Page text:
Author 
Topic: HARD: Cigarettes Max Clique (Read 42633 times) 

Nigel_Parsons
Junior Member
Gender:
Posts: 63


Re: HARD: Cigarettes Max Clique
« Reply #25 on: Jun 17^{th}, 2004, 11:19am » 
Quote Modify

'Mathematical Puzzles and Diversions' by Martin Gardner has it as 'The Touching Cigarettes'. with the answer given away by being illustrated on the cover (U.K. edition at least) UK edition is Penguin books ISBN 014 02 0713 9


IP Logged 



towr
wu::riddles Moderator Uberpuzzler
Some people are average, some are just mean.
Gender:
Posts: 13730


Re: HARD: Cigarettes Max Clique
« Reply #26 on: Jun 18^{th}, 2004, 12:25am » 
Quote Modify

Is there any proof in it that that's the definite answer? Cause I thought 'the' answer was unknown (unproven)..

« Last Edit: Jun 18^{th}, 2004, 12:35am by towr » 
IP Logged 
Wikipedia, Google, Mathworld, Integer sequence DB



Barukh
Uberpuzzler
Gender:
Posts: 2276


Re: HARD: Cigarettes Max Clique
« Reply #27 on: Jun 18^{th}, 2004, 3:53am » 
Quote Modify

on Jun 18^{th}, 2004, 12:25am, towr wrote:Is there any proof in it that that's the definite answer? Cause I thought 'the' answer was unknown (unproven).. 
 At least in the first edition of the book (some 30 years ago), it was not proven. Moreover, it was a kind of surprise for the author that 7 is possible.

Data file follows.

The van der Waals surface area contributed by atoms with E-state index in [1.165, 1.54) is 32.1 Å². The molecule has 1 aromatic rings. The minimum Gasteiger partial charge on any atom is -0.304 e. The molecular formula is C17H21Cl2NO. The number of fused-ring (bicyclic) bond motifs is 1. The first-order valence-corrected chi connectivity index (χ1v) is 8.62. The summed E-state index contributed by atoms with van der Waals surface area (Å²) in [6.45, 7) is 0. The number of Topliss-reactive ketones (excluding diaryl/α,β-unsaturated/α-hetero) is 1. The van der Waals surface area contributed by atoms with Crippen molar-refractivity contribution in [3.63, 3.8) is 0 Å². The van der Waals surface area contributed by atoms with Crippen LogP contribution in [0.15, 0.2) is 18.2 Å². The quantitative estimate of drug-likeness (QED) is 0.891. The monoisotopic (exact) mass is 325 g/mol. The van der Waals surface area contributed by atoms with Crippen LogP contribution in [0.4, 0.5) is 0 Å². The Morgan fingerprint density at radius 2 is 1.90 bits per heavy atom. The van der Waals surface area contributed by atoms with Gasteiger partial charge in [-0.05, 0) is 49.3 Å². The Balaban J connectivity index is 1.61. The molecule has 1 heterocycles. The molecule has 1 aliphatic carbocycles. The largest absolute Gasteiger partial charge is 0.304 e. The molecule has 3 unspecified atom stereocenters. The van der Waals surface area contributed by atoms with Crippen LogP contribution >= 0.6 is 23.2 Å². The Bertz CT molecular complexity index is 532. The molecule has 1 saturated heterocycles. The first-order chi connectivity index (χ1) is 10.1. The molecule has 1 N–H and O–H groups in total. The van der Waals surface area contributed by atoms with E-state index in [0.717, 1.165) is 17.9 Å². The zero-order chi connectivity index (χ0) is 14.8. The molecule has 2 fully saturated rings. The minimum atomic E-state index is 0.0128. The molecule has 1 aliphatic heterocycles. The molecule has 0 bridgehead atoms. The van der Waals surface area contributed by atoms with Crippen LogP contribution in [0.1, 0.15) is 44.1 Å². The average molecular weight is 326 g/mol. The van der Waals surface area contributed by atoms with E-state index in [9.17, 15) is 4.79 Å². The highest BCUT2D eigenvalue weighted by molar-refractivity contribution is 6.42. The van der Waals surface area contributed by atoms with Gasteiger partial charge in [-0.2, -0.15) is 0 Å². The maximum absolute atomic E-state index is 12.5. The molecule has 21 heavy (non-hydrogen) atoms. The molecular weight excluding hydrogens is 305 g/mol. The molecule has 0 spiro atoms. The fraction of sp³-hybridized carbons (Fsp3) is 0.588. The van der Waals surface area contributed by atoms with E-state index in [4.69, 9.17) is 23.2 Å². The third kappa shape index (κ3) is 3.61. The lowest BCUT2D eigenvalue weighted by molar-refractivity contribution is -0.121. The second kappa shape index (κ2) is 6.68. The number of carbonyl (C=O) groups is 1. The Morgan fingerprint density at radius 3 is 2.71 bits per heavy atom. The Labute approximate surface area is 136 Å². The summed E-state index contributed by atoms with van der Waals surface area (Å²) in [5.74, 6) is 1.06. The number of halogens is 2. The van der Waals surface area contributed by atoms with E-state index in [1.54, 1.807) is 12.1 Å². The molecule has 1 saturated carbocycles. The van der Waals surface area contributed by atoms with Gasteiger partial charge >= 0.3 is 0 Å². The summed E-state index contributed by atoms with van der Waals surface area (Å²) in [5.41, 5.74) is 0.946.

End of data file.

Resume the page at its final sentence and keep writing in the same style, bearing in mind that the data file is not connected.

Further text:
« Last Edit: Jun 18^{th}, 2004, 4:19am by Barukh » 
IP Logged 



Jayaram
Guest


Re: HARD: Cigarettes Max Clique
« Reply #28 on: Aug 9^{th}, 2004, 4:27am » 
Quote Modify
Remove

Sorry for playing the fool  but isn't the question about infinite length cigarettes irrelevant? By definition, PARALLEL LINES ARE DEFINED AS LINES THAT MEET AT INFINITY. So, can't we just assume that infinite length cigarettes all meet at infinity (I know that the argument is ambiguous, but isn't that the very definition for parallel lines?


IP Logged 



Jack Huizenga
Guest


Re: HARD: Cigarettes Max Clique
« Reply #29 on: Aug 9^{th}, 2004, 9:43pm » 
Quote Modify
Remove

Parallel lines don't "by definition" meet at "infinity". It all depends on what type of geometry you are using. In standard Euclidean geometry, which is the geometry that nearly every "real life" question is worded in, parallel lines by definition never meet. Also, in Euclidean geometry there is no notion of infinity. I believe you are confusing projective geometry with Euclidean geometry. On another note, keep in mind that we are working in three dimensions. When working in three dimensions, one can't conclude that two arbitrary lines either intersect or are parallel like one can in two dimensions.


IP Logged